Three of them are eying me through their good eyes. With the green hair net, I would have done the same. They are younger than I anticipated. I sit down next to my mother. The room is large and the light bright enough. I become invisible for a while. "Code Blue. Code Blue." A nurse approaches the woman in the centre and starts adjusting the long pole behind her. "Cardiovascular units, prepare for support and diagnostic. Code Blue." The woman who was lethargic up to now, becomes animated. She says: "I was with my husband when we brought him to the cardiovascular unit." The nurse says: "Now, now, we don't want to think about that." The woman continues, bending her head closer and opening her unbandaged eye wide. It is the colour of a rain cloud. "I have never seen a man that colour. That blue." The nurse changes the subject: "We'll be bringing you in soon. Just relax." The man to her left beckons her close. "What do they do with the broken pieces?" he asks her. "That's a question for your doctor."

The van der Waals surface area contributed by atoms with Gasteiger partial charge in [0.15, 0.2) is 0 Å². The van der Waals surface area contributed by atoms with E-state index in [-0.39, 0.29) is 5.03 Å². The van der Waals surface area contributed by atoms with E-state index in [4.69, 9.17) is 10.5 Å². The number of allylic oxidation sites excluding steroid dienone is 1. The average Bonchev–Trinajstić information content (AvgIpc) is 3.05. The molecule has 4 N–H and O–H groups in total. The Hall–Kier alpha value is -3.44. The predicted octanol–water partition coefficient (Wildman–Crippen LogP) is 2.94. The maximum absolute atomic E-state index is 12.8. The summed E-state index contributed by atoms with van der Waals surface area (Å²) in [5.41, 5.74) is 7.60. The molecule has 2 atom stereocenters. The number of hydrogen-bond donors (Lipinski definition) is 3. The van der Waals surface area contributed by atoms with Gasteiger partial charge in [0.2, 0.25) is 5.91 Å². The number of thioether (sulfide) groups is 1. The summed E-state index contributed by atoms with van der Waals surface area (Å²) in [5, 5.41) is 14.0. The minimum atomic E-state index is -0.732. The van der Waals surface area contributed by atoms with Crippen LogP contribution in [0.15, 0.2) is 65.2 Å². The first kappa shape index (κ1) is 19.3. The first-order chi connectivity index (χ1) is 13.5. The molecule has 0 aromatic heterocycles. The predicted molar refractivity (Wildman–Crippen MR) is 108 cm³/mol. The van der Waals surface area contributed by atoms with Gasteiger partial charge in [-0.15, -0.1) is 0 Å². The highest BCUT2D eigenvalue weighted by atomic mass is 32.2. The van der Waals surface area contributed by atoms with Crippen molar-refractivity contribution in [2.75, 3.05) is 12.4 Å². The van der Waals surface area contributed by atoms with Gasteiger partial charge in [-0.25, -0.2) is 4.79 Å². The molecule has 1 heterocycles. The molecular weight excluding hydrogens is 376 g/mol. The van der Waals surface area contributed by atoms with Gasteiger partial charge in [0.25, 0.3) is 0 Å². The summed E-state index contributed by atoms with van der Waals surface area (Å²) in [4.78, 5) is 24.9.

My mother's lower lips are shaking. I say: "Are you awake?" She says: "The doctor is more handsome today." She has a small pill dissolving under her tongue, and there is a vague smile around her eyes. In front, the last of the trio nods. He is a big man, his large tattooed biceps wasted on the chair's handles. The back of his head is as flat as a sheet of eight and a half by eleven. He says: "This will be my thirty first operation this year."
I notice for the first time the Georgian music emanating from far. I wonder if it calms, or if it reminds them of death. The room is more sacred than wherever the monks sang. The patients, drugged to various levels of consciousness, are now lost in their thoughts, signposts of humanity (for a change) amidst the blur of unknowable activity. Cables snake from the bodies to the wall. Monitors tick like incorrectly wound victorian clocks. I rub my eyes under their phosphorescence.